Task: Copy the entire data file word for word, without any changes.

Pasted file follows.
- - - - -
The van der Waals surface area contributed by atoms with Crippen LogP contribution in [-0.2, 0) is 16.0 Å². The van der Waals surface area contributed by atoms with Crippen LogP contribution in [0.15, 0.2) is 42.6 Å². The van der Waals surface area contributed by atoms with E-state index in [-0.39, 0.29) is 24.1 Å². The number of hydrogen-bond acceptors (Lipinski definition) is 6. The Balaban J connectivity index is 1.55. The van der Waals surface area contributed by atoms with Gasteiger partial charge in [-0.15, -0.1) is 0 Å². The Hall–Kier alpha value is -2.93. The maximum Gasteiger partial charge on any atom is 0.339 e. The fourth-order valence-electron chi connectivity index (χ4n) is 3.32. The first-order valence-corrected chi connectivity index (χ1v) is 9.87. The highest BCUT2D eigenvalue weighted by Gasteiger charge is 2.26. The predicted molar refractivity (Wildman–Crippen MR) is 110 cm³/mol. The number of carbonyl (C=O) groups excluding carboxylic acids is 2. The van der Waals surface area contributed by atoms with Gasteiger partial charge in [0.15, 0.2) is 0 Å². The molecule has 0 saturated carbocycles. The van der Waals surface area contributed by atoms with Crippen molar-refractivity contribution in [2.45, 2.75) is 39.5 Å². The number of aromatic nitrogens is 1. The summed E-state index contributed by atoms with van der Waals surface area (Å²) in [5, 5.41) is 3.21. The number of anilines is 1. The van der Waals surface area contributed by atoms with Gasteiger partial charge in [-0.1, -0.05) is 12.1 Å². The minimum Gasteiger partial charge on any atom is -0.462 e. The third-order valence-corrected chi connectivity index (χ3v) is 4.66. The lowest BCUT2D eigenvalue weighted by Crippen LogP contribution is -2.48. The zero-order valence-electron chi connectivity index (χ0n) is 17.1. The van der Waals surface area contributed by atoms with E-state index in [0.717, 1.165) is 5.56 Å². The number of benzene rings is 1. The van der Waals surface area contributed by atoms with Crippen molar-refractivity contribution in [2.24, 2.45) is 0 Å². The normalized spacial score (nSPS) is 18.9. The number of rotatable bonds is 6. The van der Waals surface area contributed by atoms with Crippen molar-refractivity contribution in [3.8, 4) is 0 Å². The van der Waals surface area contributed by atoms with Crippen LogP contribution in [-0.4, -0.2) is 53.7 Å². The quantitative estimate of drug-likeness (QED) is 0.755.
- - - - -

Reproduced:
The van der Waals surface area contributed by atoms with Crippen LogP contribution in [-0.2, 0) is 16.0 Å². The van der Waals surface area contributed by atoms with Crippen LogP contribution in [0.15, 0.2) is 42.6 Å². The van der Waals surface area contributed by atoms with E-state index in [-0.39, 0.29) is 24.1 Å². The number of hydrogen-bond acceptors (Lipinski definition) is 6. The Balaban J connectivity index is 1.55. The van der Waals surface area contributed by atoms with Gasteiger partial charge in [-0.15, -0.1) is 0 Å². The Hall–Kier alpha value is -2.93. The maximum Gasteiger partial charge on any atom is 0.339 e. The fourth-order valence-electron chi connectivity index (χ4n) is 3.32. The first-order valence-corrected chi connectivity index (χ1v) is 9.87. The highest BCUT2D eigenvalue weighted by Gasteiger charge is 2.26. The predicted molar refractivity (Wildman–Crippen MR) is 110 cm³/mol. The number of carbonyl (C=O) groups excluding carboxylic acids is 2. The van der Waals surface area contributed by atoms with Gasteiger partial charge in [0.15, 0.2) is 0 Å². The molecule has 0 saturated carbocycles. The van der Waals surface area contributed by atoms with Crippen molar-refractivity contribution in [2.45, 2.75) is 39.5 Å². The number of aromatic nitrogens is 1. The summed E-state index contributed by atoms with van der Waals surface area (Å²) in [5, 5.41) is 3.21. The number of anilines is 1. The van der Waals surface area contributed by atoms with Gasteiger partial charge in [-0.1, -0.05) is 12.1 Å². The minimum Gasteiger partial charge on any atom is -0.462 e. The third-order valence-corrected chi connectivity index (χ3v) is 4.66. The lowest BCUT2D eigenvalue weighted by Crippen LogP contribution is -2.48. The zero-order valence-electron chi connectivity index (χ0n) is 17.1. The van der Waals surface area contributed by atoms with E-state index in [0.717, 1.165) is 5.56 Å². The number of benzene rings is 1. The van der Waals surface area contributed by atoms with Crippen molar-refractivity contribution in [2.24, 2.45) is 0 Å². The normalized spacial score (nSPS) is 18.9. The number of rotatable bonds is 6. The van der Waals surface area contributed by atoms with Crippen molar-refractivity contribution in [3.8, 4) is 0 Å². The van der Waals surface area contributed by atoms with Crippen LogP contribution in [-0.4, -0.2) is 53.7 Å². The quantitative estimate of drug-likeness (QED) is 0.755.